The standard stateroom bathrooms are usually tiny and most only have a shower (no tub). The shower usually has good water pressure, with the only complaint being the small size. Don’t be surprised if the shower curtain keeps trying to attack you! The bathroom also has a sink, toiletry shelves, and a noisy vacuum toilet like on an airplane. Often there is a small step up between the bedroom and bathroom, perfect for stubbing your toe. The bathrooms also usually have a retractable clothesline for drying your swimsuit or hand laundry.
Standard Ocean View Stateroom – (Porthole or Window)
Often times the ocean view standard staterooms and the inside standard staterooms are almost identical in size and layout. The only difference is the window. Most modern ships have large picture windows rather than portholes, but these windows cannot be opened. So, if you want to have a sea breeze in your room, you will need to get a balcony. Some ships have both porthole staterooms and those with windows. The porthole staterooms are on the lowest decks and are less expensive. About the only view you have from a porthole is whether it is daylight or dark. Sometimes you can also see the ocean waves splash against the porthole while sailing–I call these “washing machine” staterooms.
Stateroom with Balcony or Verandas
The next category above an outside stateroom is one with a balcony (veranda). These staterooms have sliding glass doors, giving you access to the outside. The sliding doors also mean you can see outside from anywhere in the stateroom, i.e. lie on the bed and still see the ocean outside. Usually the balcony staterooms are also larger than the standard staterooms, and some qualify as mini-suites which mean they have a small sitting area with a loveseat or convertible sofa. The mini-suites also usually have a curtain that can be drawn to separate the sleeping and sitting areas.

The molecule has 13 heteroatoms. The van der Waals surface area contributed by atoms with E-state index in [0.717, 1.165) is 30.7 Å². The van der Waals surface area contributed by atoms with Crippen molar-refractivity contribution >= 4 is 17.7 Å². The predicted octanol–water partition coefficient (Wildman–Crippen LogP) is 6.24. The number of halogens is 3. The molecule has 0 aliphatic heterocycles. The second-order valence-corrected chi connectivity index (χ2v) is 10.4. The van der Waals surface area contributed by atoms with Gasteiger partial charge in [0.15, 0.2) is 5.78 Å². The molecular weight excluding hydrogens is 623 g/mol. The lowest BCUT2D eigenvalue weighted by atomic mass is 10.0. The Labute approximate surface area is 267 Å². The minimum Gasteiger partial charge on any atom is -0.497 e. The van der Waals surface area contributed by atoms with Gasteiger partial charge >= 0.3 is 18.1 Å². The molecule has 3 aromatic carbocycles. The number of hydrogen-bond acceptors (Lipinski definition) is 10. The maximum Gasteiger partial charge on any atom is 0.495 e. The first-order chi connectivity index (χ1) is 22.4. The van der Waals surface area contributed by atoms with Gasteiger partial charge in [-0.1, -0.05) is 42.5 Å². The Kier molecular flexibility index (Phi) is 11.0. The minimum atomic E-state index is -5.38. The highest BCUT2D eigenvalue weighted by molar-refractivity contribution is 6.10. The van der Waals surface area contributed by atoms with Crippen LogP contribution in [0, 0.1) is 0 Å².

Most balcony staterooms do not have verandas large enough for a lounge chair where you can lie down and sunbathe in private. The balconies are often narrow, just wide enough for two chairs and a small table. If you want a larger balcony, look for a stateroom on the rear of the ship. The balconies on some ships offer no privacy. You will often find yourself standing at the balcony admiring the view and finding your neighbors doing the same!
A “suite” can mean you have (1) a small sitting area, (2) a curtain to separate the bed from the sitting area, or (3) a separate bedroom. It’s important to ask and look at the stateroom layouts before booking since the name can be somewhat misleading. Suites always have balconies. The suites are larger, and many have bigger bathrooms with tubs. A suite will have all the amenities found in the other stateroom categories, and you might even have butler service. Suites come in all shapes, sizes, and locations. They are a wonderful treat, especially if you have a lot of sea days or want to spend a lot of time together in your stateroom. Some luxury lines have all of their staterooms as mini-suites or suites.
Stateroom Locations and Descriptions
Location is the third major factor in cruise category other than size and type. Sometimes cruise ships will offer passengers a “guarantee” stateroom, which means you are paying for a category rather than a specific stateroom. A guarantee stateroom can be less expensive than choosing a specific stateroom, but it might not give you the location you desire. You are taking a chance and leaving it up to the cruise line to assign you a stateroom in a given category. Be sure to do your research before you book a “guarantee” stateroom (or any stateroom). You might be delighted in the value for get for your dollar, but you might also be disappointed if other staterooms in the same category are in much better locations. When reviewing deck plans be sure to check out what is above, below, or next to your stateroom.